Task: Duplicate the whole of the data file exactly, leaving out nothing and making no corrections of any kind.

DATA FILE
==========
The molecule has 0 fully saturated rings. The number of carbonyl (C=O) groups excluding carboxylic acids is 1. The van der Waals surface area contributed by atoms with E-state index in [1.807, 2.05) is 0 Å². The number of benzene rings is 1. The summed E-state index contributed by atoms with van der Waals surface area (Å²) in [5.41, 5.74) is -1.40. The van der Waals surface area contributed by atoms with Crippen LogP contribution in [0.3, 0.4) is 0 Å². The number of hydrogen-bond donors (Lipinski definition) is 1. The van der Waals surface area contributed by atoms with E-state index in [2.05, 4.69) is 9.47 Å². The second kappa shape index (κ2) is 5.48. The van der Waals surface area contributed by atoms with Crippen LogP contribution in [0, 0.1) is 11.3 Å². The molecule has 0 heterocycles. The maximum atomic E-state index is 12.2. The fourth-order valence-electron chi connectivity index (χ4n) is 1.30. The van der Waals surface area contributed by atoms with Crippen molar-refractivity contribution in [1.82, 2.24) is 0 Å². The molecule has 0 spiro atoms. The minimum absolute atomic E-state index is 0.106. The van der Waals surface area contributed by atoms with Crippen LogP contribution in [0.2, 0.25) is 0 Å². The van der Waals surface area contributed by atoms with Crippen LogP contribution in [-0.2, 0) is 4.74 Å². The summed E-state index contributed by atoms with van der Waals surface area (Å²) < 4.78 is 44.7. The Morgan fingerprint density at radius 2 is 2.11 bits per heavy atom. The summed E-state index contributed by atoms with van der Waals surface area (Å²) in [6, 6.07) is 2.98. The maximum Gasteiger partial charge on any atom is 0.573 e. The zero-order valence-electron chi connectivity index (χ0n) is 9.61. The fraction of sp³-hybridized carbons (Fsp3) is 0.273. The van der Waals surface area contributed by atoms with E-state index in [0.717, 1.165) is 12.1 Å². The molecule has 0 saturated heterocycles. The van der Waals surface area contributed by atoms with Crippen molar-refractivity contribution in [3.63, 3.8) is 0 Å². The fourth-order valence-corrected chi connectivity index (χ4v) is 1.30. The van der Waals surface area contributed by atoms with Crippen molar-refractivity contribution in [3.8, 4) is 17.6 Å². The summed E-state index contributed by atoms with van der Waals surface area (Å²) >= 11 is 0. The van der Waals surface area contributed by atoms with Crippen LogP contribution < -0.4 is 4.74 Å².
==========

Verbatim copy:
The molecule has 0 fully saturated rings. The number of carbonyl (C=O) groups excluding carboxylic acids is 1. The van der Waals surface area contributed by atoms with E-state index in [1.807, 2.05) is 0 Å². The number of benzene rings is 1. The summed E-state index contributed by atoms with van der Waals surface area (Å²) in [5.41, 5.74) is -1.40. The van der Waals surface area contributed by atoms with Crippen LogP contribution in [0.3, 0.4) is 0 Å². The number of hydrogen-bond donors (Lipinski definition) is 1. The van der Waals surface area contributed by atoms with E-state index in [2.05, 4.69) is 9.47 Å². The second kappa shape index (κ2) is 5.48. The van der Waals surface area contributed by atoms with Crippen LogP contribution in [0, 0.1) is 11.3 Å². The molecule has 0 heterocycles. The maximum atomic E-state index is 12.2. The fourth-order valence-electron chi connectivity index (χ4n) is 1.30. The van der Waals surface area contributed by atoms with Crippen molar-refractivity contribution in [1.82, 2.24) is 0 Å². The molecule has 0 spiro atoms. The minimum absolute atomic E-state index is 0.106. The van der Waals surface area contributed by atoms with Crippen LogP contribution in [0.2, 0.25) is 0 Å². The van der Waals surface area contributed by atoms with Crippen LogP contribution in [-0.2, 0) is 4.74 Å². The summed E-state index contributed by atoms with van der Waals surface area (Å²) < 4.78 is 44.7. The Morgan fingerprint density at radius 2 is 2.11 bits per heavy atom. The summed E-state index contributed by atoms with van der Waals surface area (Å²) in [6, 6.07) is 2.98. The maximum Gasteiger partial charge on any atom is 0.573 e. The zero-order valence-electron chi connectivity index (χ0n) is 9.61. The fraction of sp³-hybridized carbons (Fsp3) is 0.273. The van der Waals surface area contributed by atoms with E-state index in [0.717, 1.165) is 12.1 Å². The molecule has 0 saturated heterocycles. The van der Waals surface area contributed by atoms with Crippen molar-refractivity contribution in [3.63, 3.8) is 0 Å². The fourth-order valence-corrected chi connectivity index (χ4v) is 1.30. The van der Waals surface area contributed by atoms with Crippen molar-refractivity contribution in [3.8, 4) is 17.6 Å². The summed E-state index contributed by atoms with van der Waals surface area (Å²) >= 11 is 0. The van der Waals surface area contributed by atoms with Crippen LogP contribution < -0.4 is 4.74 Å².